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Bragg: It Was a Sad End to a Frustrating, Unforgettable High School Football Season

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Sissonville players hug on the field following their playoff loss to Elkins last month. (Tom Bragg/WVSN)

Ohio and Pennsylvania both recently crowned high school football state champions on the field, and Kentucky will soon do the same. West Virginia has its three state champions, but with all due respect to that trio of deserving and very good football teams, there was very little to celebrate about the way the season ended in the Mountain State.

What players, coaches, families and school administrators were forced to deal with in athletics this fall around West Virginia was nothing short of absurd. If it was unsafe for the kids to play ball, then the kids shouldn’t have played ball, period. While colleges have had lots of headaches in trying to keep their teams on the field and away from COVID, high schools have found ways to keep the players and coaches safe. The West Virginia Secondary School Activities Commission were given a path to make the fall sports seasons happen, but the “so bad it would be funny if it wasn’t also so scary” state department of education COIVD metrics map was an anchor tied around the state high school sports governing body’s waist, and the SSAC got tossed in the deep end on this one.

The confusing, sometimes changing rules and logic applied to the COVID metrics map for sports participation is going to leave a sour taste in the mouths of everyone involved with high school athletics in West Virginia after this season. It is a tough lesson, but also an important lesson for the student-athletes (and if we’re keeping it real some of the adults involved too): the world is not always going to be fair, and often things you disagree with are out of your control. It sucks — no doubt about that — but sometimes in life, you have to find a way to make the best of a bad situation.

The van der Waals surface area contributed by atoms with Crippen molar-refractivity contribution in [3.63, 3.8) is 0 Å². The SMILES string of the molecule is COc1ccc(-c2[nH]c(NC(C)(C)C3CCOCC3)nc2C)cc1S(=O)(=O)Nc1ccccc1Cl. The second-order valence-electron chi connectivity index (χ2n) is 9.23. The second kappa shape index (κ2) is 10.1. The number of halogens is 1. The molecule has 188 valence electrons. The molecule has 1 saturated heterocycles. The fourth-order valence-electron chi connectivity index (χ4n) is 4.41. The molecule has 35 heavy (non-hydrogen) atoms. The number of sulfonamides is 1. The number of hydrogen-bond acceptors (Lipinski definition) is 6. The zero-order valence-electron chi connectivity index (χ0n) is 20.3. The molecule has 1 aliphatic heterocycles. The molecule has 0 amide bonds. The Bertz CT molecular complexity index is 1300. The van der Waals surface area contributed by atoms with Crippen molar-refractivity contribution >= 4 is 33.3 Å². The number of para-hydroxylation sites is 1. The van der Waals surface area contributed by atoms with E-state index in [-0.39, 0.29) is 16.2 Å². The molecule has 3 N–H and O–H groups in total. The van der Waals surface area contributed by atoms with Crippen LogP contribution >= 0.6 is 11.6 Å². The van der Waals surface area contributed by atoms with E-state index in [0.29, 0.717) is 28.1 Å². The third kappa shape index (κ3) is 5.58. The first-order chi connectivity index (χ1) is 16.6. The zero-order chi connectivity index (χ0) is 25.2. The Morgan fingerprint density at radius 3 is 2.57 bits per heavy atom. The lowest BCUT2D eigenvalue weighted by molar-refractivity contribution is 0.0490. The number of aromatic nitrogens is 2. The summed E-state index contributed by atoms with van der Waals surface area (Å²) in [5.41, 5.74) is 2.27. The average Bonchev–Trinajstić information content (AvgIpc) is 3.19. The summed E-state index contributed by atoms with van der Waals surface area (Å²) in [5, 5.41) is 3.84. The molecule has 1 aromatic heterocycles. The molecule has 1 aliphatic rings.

From what I saw out of West Virginia high school football players, those kids gave it their all each week this season in the face of an almost certain bad ending looming over everything. Let’s take the rest of this space and use it not to lament the rotten way these athletes were jerked around these last few months, but to look back on some of the fun moments and memorable performances.

When I think back to what happened on the field in 2020, I’m going to remember Musselman’s Blake Hartman combining power and speed to put a bow on one of the great high school football careers our state has seen.

I’ll also remember that classic game between Spring Valley and Martinsburg at Cobourn Field when the Timberwolves snapped the Bulldogs’ four-year-long winning streak. One definite plus to the 2020 season was this is the year many West Virginia schools found ways to get their games broadcast online. I didn’t make the trip to the Eastern Panhandle that night, but I didn’t have to. I watched that game, along with several others simultaneously, from the comfort of my home office through different methods of streaming. That allowed me to say close to home and attend games around the Kanawha Valley while also keeping tabs on Martinsburg or Hartman or Wheeling Park or Frankfort or Fairmont Senior or Parkersburg — you get the idea.